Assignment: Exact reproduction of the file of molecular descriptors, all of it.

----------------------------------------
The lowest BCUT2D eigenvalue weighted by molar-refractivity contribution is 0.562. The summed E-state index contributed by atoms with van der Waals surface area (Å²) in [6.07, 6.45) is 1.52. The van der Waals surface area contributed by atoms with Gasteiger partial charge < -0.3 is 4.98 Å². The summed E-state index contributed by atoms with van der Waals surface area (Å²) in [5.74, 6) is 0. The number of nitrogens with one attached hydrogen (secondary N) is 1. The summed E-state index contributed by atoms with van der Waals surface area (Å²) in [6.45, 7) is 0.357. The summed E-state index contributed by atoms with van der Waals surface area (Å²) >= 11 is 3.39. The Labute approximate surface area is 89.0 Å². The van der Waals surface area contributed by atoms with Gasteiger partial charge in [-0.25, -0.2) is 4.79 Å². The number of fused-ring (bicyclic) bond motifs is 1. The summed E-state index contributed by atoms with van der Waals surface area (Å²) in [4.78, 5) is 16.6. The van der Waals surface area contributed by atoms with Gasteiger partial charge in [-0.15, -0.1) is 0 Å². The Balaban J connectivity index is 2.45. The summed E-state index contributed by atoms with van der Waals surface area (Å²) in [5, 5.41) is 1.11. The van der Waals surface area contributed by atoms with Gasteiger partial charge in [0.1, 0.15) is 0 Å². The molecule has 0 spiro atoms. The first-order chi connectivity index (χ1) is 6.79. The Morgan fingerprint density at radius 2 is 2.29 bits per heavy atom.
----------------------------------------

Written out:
The lowest BCUT2D eigenvalue weighted by molar-refractivity contribution is 0.562. The summed E-state index contributed by atoms with van der Waals surface area (Å²) in [6.07, 6.45) is 1.52. The van der Waals surface area contributed by atoms with Gasteiger partial charge < -0.3 is 4.98 Å². The summed E-state index contributed by atoms with van der Waals surface area (Å²) in [5.74, 6) is 0. The number of nitrogens with one attached hydrogen (secondary N) is 1. The summed E-state index contributed by atoms with van der Waals surface area (Å²) in [6.45, 7) is 0.357. The summed E-state index contributed by atoms with van der Waals surface area (Å²) >= 11 is 3.39. The Labute approximate surface area is 89.0 Å². The van der Waals surface area contributed by atoms with Gasteiger partial charge in [-0.25, -0.2) is 4.79 Å². The number of fused-ring (bicyclic) bond motifs is 1. The summed E-state index contributed by atoms with van der Waals surface area (Å²) in [4.78, 5) is 16.6. The van der Waals surface area contributed by atoms with Gasteiger partial charge in [-0.15, -0.1) is 0 Å². The Balaban J connectivity index is 2.45. The summed E-state index contributed by atoms with van der Waals surface area (Å²) in [5, 5.41) is 1.11. The van der Waals surface area contributed by atoms with Gasteiger partial charge in [0.1, 0.15) is 0 Å². The molecule has 0 spiro atoms. The first-order chi connectivity index (χ1) is 6.79. The Morgan fingerprint density at radius 2 is 2.29 bits per heavy atom.